The situation in Rora was one in which the government of Piedmont and the Inquisition wanted to wrap up their cleansing quickly and with as little international notice as possible. One of the factors in the novel was the possibility of intervention on the part of Cromwell and England. Keeping things as quiet as possible was a priority. Things are no different today. No one
wants to defend the actions they know are wrong. If they cannot hide the actions, they will offer whatever reason may be considered plausible to the international community, but certainly not declare it as a religious purge. Consider the situation of the Kachin people in Myanmar (Burma). They are a Christian minority in a Buddhist nation and they are under attack. Right now
they are in the mountains fighting a battle as a minority in a situation very much like that of Joshua Gianavel’s. Religious persecution is alive and well in the world today. We in America are simply blessed in that our founding fathers took lessons learned elsewhere and applied them here. We are enjoying the benefit of their wisdom.

This audience probably has little need to hear any defense of the Second Amendment, but one point that is worth making is on the subject of the ability to resist tyranny. Lately there seems to be no shortage of critics who insist the second amendment is outdated because there is no way the citizenry could stand up to the military. Rora is about that very issue. The odds faced by the
Waldenses were every bit as long as the odds the American citizenry would face today, yet the Waldenses stood up for what they believed in spite of those odds, and with a brilliant leader they won battles which no one expected them to win. And yes, history backs up these victories.

I can already hear the arguments about how technology has changed and the mismatch today is even greater than it was then. No doubt, but stop and ask a Marine about his experience in the sandbox and how thoroughly we have prevailed against third world non-uniformed combatants. Sure, we can wipe a city off the map if we so choose, much like what happened to the Waldenses in the Pelice, but when it comes to the mountains it is another matter entirely, much like Rora. Add in the issue of a house divided and there is plenty of validity to the argument that an armed citizenry can hold tyranny at bay. It is a matter of having the will to do so.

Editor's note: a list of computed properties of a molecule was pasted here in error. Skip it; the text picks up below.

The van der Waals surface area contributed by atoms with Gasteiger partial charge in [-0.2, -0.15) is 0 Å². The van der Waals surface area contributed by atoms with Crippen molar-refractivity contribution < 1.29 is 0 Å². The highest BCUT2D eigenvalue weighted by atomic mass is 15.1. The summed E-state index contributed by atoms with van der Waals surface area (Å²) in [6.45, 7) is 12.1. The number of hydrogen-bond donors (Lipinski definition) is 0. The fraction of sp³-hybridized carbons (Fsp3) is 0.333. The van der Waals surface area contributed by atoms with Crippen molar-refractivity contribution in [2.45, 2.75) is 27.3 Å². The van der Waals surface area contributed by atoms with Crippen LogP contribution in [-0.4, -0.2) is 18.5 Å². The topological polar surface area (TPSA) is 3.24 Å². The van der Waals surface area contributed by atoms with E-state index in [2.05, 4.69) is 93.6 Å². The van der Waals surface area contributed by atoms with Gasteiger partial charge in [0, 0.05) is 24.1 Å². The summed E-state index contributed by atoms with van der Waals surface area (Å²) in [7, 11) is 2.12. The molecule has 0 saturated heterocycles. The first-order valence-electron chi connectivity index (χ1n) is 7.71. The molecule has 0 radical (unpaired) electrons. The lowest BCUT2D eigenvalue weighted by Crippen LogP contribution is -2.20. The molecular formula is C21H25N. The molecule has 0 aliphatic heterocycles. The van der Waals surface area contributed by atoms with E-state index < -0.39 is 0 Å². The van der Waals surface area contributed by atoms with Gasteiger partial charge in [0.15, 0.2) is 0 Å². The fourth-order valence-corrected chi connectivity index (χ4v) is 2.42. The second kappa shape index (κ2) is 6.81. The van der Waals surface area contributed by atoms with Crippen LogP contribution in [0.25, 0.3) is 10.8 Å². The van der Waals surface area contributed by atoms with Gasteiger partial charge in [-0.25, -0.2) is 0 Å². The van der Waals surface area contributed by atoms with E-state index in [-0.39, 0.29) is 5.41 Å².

It should also be noted that the mismatch in equipment may even out during a conflict. The inhabitants of Rora did not have cannons to start with, but they acquired them in battle. If America’s own military were to be turned on its own citizenry, a very justifiable fear if there is any truth to the rumors of litmus test on our top brass, I would expect that there would be some patriots in the armed forces who would not comply and quite possibly would transfer equipment from the military to the civilian world. By no means would it be an even fight, but I believe there would be a stronger will on the part of those fighting for freedom than there would on the part of those fighting under orders to kill those they thought they were to protect.

Joshua Gianavel is an excellent picture of the will to fight. With the foundation of his experiences as a child he knew what his enemy was about and he knew what future his people faced. His choice to fight against far greater odds is what made history. It can be done. Do you have the will?